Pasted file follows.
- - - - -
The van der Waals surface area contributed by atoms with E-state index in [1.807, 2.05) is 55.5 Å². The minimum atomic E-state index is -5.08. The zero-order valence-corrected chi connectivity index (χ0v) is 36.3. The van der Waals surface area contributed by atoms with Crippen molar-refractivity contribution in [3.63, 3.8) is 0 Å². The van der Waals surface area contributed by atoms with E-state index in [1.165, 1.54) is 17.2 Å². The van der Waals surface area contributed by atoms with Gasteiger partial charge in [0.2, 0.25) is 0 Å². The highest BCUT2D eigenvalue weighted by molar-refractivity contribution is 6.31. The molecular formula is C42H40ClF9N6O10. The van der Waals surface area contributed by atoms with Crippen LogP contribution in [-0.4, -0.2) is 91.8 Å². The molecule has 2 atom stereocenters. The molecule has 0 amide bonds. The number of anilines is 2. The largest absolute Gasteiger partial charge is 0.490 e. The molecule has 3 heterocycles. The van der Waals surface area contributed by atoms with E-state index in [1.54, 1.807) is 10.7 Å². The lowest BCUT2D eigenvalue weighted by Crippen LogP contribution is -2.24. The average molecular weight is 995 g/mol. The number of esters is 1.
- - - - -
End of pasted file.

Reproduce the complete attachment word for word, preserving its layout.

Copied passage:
The van der Waals surface area contributed by atoms with E-state index in [1.807, 2.05) is 55.5 Å². The minimum atomic E-state index is -5.08. The zero-order valence-corrected chi connectivity index (χ0v) is 36.3. The van der Waals surface area contributed by atoms with Crippen molar-refractivity contribution in [3.63, 3.8) is 0 Å². The van der Waals surface area contributed by atoms with E-state index in [1.165, 1.54) is 17.2 Å². The van der Waals surface area contributed by atoms with Gasteiger partial charge in [0.2, 0.25) is 0 Å². The highest BCUT2D eigenvalue weighted by molar-refractivity contribution is 6.31. The molecular formula is C42H40ClF9N6O10. The van der Waals surface area contributed by atoms with Crippen LogP contribution in [-0.4, -0.2) is 91.8 Å². The molecule has 2 atom stereocenters. The molecule has 0 amide bonds. The number of anilines is 2. The largest absolute Gasteiger partial charge is 0.490 e. The molecule has 3 heterocycles. The van der Waals surface area contributed by atoms with E-state index in [1.54, 1.807) is 10.7 Å². The lowest BCUT2D eigenvalue weighted by Crippen LogP contribution is -2.24. The average molecular weight is 995 g/mol. The number of esters is 1.